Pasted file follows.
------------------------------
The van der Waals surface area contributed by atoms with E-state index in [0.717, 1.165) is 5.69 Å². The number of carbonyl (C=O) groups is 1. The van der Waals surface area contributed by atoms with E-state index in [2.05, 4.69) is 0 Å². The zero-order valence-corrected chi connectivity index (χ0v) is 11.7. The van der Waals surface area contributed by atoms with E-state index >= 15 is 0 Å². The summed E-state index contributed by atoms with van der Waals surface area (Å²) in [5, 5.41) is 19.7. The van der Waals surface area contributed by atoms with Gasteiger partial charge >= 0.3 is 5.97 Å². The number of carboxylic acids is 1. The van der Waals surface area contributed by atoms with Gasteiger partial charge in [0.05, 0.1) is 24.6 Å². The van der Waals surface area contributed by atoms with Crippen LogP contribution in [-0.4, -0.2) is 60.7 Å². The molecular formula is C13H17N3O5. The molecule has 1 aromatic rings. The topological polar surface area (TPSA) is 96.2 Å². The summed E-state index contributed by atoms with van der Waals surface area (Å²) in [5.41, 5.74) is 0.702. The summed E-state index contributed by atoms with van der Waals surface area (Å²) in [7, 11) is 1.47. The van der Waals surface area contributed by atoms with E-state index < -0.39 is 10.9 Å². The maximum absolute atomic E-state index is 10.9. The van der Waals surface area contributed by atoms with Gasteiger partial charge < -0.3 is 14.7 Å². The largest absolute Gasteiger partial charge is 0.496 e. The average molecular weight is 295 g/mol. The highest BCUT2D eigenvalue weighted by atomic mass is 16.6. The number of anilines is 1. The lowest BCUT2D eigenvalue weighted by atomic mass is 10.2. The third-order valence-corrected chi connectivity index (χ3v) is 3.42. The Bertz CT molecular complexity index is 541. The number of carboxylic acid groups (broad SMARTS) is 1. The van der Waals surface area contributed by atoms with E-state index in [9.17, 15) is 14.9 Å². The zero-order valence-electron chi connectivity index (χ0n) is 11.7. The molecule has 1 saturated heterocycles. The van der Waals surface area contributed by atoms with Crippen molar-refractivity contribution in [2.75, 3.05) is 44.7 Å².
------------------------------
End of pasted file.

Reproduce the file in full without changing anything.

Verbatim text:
The van der Waals surface area contributed by atoms with E-state index in [0.717, 1.165) is 5.69 Å². The number of carbonyl (C=O) groups is 1. The van der Waals surface area contributed by atoms with E-state index in [2.05, 4.69) is 0 Å². The zero-order valence-corrected chi connectivity index (χ0v) is 11.7. The van der Waals surface area contributed by atoms with E-state index >= 15 is 0 Å². The summed E-state index contributed by atoms with van der Waals surface area (Å²) in [5, 5.41) is 19.7. The van der Waals surface area contributed by atoms with Gasteiger partial charge >= 0.3 is 5.97 Å². The number of carboxylic acids is 1. The van der Waals surface area contributed by atoms with Gasteiger partial charge in [0.05, 0.1) is 24.6 Å². The van der Waals surface area contributed by atoms with Crippen LogP contribution in [-0.4, -0.2) is 60.7 Å². The molecular formula is C13H17N3O5. The molecule has 1 aromatic rings. The topological polar surface area (TPSA) is 96.2 Å². The summed E-state index contributed by atoms with van der Waals surface area (Å²) in [5.41, 5.74) is 0.702. The summed E-state index contributed by atoms with van der Waals surface area (Å²) in [7, 11) is 1.47. The van der Waals surface area contributed by atoms with E-state index < -0.39 is 10.9 Å². The maximum absolute atomic E-state index is 10.9. The van der Waals surface area contributed by atoms with Gasteiger partial charge < -0.3 is 14.7 Å². The largest absolute Gasteiger partial charge is 0.496 e. The average molecular weight is 295 g/mol. The highest BCUT2D eigenvalue weighted by atomic mass is 16.6. The number of anilines is 1. The lowest BCUT2D eigenvalue weighted by atomic mass is 10.2. The third-order valence-corrected chi connectivity index (χ3v) is 3.42. The Bertz CT molecular complexity index is 541. The number of carboxylic acid groups (broad SMARTS) is 1. The van der Waals surface area contributed by atoms with E-state index in [9.17, 15) is 14.9 Å². The zero-order valence-electron chi connectivity index (χ0n) is 11.7. The molecule has 1 saturated heterocycles. The van der Waals surface area contributed by atoms with Crippen molar-refractivity contribution in [2.75, 3.05) is 44.7 Å².